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Feature Articles

Christmas Traditions
By Megan Simmermeyer, Communications co-op

For many, the holiday season means unearthing the Christmas tree from the attic, or wrapping up in layers of warm coats to go find a live one. Then, the tree is decorated, gifts placed beneath to be opened on Christmas Day. And on Christmas Eve, churches around the globe are filled with parishioners to celebrate Mass in honor of Christ’s birth. Sisters Benedicta Mahoney, Irene Mraz, and Mary Ann Flannery shared a few of the Sisters of Charity’s own holiday traditions—some familiar, like Christmas trees and midnight Mass, and others unique.

For her part, S. Benedicta recalls years of music, decorations, and gifts. She remembers when Novice Sisters would wake early on Christmas morning and sing carols throughout the halls for the older Sisters and postulants—songs like “Listen to the Choir,” which heralded the celebration of the birth of Jesus. Many of the Sisters’ sponsored ministries, like Seton High School and Mount St. Joseph University, celebrated with music, too, each hosting Christmas and holiday programs to commemorate the season.

Of course, what is Christmas time without the tree and decorations, too? During her early years with the Community, S. Benedicta said there was a tradition called the Poverty Tree. Novices and postulants would create their own Christmas tree by gathering branches, making “snow” for the empty branches, and decorating them with homemade ornaments. Later, the professed Sisters would present them with a real, green tree on Christmas.

In addition to the Poverty Tree, S. Benedicta shared memories of the many other Christmas decorations she experienced over the years, like the trees in the Motherhouse and the decorations adorning the chapel. She remembers S. Thomas More Rybarsk who loved to decorate, and in her memory, one of her decorated trees is displayed each year in the Motherhouse dining rooms. The Sisters have a collection of nativity sets, or crèches, that they display throughout the Motherhouse, as well, and each has a history.

When thinking about the gifts that often accompany a tree, S. Benedicta recalls her years at Guardian Angels in Detroit, Michigan. After midnight Mass at his own parish, every year, the pastor would come to the Sisters’ chapel for a later service, which would be followed by breakfast at nearly two in the morning. During her second year, in 1946, she remembers the pastor’s gift to the Sisters was a ballpoint pen, an item of historic significance at that time.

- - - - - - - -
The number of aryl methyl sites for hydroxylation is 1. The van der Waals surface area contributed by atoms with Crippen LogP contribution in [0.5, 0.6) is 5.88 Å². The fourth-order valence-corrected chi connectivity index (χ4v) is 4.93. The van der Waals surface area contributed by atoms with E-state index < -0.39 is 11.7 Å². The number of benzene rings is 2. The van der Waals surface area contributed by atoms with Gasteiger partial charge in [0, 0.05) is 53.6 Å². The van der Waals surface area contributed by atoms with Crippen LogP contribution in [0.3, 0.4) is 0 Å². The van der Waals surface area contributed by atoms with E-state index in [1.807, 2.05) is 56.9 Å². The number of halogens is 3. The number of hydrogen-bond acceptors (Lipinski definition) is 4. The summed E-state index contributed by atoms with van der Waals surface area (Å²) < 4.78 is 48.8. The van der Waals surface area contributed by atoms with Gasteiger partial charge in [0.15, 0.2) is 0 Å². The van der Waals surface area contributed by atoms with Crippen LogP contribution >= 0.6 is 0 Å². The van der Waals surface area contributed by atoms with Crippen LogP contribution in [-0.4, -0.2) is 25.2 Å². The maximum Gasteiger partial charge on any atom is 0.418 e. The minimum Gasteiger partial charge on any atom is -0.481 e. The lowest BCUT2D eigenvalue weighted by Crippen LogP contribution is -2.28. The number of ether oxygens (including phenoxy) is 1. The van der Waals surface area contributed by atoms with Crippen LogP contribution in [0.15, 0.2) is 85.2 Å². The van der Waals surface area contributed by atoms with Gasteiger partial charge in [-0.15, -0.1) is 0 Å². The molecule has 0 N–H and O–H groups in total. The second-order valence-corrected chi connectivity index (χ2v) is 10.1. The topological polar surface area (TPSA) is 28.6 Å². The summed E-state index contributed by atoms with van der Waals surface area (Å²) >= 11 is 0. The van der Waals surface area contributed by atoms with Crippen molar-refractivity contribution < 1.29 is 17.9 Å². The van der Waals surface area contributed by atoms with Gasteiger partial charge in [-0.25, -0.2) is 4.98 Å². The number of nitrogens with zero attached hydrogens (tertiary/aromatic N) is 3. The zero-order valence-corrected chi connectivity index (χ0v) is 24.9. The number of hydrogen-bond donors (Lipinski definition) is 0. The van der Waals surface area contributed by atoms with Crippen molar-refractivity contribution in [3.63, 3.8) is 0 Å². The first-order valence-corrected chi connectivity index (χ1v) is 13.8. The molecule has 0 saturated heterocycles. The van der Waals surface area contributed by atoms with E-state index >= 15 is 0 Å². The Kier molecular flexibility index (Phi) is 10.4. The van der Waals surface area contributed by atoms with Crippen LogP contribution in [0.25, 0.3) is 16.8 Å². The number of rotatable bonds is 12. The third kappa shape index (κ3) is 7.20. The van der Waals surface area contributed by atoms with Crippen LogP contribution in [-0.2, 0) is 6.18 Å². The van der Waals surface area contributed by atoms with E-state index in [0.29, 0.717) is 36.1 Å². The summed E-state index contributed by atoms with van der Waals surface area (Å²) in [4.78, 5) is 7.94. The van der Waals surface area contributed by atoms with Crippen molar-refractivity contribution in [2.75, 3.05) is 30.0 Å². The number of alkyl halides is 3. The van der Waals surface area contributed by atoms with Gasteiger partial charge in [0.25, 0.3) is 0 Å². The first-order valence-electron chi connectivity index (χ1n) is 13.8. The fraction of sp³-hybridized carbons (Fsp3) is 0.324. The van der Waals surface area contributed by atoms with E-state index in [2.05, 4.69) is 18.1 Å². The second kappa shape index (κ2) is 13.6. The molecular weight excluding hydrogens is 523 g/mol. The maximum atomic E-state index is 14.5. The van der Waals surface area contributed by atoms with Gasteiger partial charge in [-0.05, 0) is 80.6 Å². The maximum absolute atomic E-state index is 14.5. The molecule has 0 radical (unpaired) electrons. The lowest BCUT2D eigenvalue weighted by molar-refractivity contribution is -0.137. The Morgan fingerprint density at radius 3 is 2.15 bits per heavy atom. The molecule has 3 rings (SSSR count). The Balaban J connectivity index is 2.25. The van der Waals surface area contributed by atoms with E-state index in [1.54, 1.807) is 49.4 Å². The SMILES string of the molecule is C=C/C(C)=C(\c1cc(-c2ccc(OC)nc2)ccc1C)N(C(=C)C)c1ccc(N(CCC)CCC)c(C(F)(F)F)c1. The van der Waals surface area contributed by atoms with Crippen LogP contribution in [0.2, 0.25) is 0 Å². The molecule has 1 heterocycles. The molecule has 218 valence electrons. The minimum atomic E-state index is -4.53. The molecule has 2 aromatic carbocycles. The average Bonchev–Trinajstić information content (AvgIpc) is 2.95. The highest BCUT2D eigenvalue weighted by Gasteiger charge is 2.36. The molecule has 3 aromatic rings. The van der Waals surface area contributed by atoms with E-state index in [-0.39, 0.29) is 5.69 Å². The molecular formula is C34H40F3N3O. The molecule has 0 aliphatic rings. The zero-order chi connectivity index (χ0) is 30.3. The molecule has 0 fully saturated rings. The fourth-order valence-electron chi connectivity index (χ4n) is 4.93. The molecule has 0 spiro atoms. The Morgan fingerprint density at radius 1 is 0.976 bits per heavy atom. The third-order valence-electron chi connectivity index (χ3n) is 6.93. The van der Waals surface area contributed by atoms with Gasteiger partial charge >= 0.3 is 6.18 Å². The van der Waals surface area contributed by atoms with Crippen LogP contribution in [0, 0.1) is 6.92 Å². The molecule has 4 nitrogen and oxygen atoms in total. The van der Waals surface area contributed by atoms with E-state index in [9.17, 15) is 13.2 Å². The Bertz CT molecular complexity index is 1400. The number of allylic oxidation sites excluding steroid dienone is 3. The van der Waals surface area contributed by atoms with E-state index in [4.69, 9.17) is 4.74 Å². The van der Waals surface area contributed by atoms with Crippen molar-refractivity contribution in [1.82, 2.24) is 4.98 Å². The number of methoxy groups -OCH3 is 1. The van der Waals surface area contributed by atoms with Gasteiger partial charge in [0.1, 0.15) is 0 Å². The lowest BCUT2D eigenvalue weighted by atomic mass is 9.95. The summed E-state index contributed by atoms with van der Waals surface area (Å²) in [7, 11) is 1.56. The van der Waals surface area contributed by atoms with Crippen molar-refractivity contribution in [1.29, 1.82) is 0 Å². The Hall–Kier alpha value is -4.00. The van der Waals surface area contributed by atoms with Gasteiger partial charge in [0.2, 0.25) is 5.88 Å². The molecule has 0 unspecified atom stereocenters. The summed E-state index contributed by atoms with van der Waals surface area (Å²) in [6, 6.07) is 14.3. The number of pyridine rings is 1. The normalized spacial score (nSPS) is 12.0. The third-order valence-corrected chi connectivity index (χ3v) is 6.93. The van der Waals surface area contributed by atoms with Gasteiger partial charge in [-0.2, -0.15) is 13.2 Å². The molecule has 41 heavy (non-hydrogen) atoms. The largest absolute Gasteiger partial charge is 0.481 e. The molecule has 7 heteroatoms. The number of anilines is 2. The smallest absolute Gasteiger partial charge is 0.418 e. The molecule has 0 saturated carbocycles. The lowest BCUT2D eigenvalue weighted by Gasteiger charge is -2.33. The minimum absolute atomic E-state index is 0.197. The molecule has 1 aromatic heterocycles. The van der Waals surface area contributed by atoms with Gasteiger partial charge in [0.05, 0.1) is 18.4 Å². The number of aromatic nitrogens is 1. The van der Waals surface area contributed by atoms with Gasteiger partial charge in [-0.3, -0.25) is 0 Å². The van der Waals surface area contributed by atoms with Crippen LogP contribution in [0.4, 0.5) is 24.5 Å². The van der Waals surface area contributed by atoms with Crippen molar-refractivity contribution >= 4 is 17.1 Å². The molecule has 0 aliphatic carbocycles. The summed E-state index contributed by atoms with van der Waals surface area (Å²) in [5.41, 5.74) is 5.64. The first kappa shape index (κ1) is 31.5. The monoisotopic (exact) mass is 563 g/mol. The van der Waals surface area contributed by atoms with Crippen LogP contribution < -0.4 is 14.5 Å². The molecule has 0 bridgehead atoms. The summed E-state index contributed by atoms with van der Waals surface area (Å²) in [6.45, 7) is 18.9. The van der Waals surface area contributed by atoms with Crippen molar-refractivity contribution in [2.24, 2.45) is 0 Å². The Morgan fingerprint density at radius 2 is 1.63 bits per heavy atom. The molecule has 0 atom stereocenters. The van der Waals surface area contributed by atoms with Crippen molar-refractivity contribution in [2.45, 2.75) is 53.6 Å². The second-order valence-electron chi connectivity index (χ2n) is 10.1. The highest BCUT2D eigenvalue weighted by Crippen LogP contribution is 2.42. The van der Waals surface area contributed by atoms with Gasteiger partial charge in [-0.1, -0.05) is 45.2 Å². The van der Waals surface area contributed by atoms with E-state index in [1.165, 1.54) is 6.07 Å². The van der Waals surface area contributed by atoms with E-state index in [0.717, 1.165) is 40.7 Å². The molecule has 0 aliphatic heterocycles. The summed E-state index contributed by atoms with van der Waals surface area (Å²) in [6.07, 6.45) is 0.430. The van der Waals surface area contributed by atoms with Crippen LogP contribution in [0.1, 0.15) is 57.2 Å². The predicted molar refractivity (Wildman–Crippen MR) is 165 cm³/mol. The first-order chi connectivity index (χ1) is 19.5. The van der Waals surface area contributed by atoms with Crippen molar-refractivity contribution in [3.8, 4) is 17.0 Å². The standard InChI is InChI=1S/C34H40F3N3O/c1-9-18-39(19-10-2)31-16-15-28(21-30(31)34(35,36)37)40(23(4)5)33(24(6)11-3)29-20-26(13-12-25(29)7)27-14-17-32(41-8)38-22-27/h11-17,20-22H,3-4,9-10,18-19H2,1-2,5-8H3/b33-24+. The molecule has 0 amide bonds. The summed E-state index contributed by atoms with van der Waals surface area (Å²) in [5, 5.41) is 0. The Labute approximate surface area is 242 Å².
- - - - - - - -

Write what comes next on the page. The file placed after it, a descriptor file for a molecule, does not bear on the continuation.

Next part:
However, S. Benedicta said that the pastor’s gift was not the only one she remembers. In a particularly memorable gift exchange during her first year, she and the four Sisters she lived with drew names. Her housemate S. Bernadette Haley was in charge of writing the names on the slips of paper and placing them in the basket. When it was her turn, S. Benedicta drew S. Bernadette. Suspicious, she asked another of her housemates who she had drawn. The woman also had S. Bernadette. It turned out that S. Bernadette had written her name on every slip and tricked them all!

In addition to S. Benedicta’s fond Christmas recollections, Sisters Irene and Mary Ann shared their own memories of their time as Vincentian Sisters of Charity in Bedford, Ohio, most notably the Christmas Eve celebration, during which the Sisters would gather in the chapel for a special service with prayers and hymns. After, they would have a candlelit procession to a room adjacent to the chapel, where thousands of angels, lit by the glow of more candles, hovered around the crèche. The Sisters sang hymns as Jesus was placed in the manger and a blessing was said over the Nativity.

Following the procession, the Sisters continued to sing and ring bells as they made their way to the dining room for their evening meal where each place was set with a wafer with the nativity printed on it. After asking God to bless their meal, the Sisters drizzled honey over the wafer, broke it, and shared the pieces with their neighbor. As they shared, they gave their neighbor a Christmas wish.

The majority of Christmas Eve was spent in the dining room, sharing conversation and the joy of each other’s presence. They ate mushroom soup with sauerkraut and noodles, a delicious main course, and of course, dessert. For appetizers, they had bobalki, which are small baked balls of poppy seed or nut. Later, after they had eaten their fill and said grace following the meal, the Sisters departed for their rooms, for many Sisters would go home to their families to celebrate the feast.

S. Mary Ann said of the holiday traditions, she remembers the Christmas Eve supper most of all, as it honored the Slovak traditions of most of their members, and it was a chance for the Community to gather and spend the evening together. If a Sister had to be absent from the dinner, called Vilija, she had to obtain permission from the major superior, as it was an important celebration for the Bedford Sisters.

Similarly, S. Irene remembers Christmas Eve just as fondly, as well as how beautiful all their Christmas decorations were and how special their nativity ceremony was. She said the angels, which the Mother Superiors had received as donations over the years and which were from different countries as well as makes and models, are currently housed at Light of Hearts Villa in Bedford, and can still be viewed today.

The memories of the Christmas season are ones that persist for years—whether it is the decorations or Christmas trees, the old traditions or celebrating Mass. The holidays are a time for enjoying one another’s company and counting our blessings, as the Sisters’ stories can attest.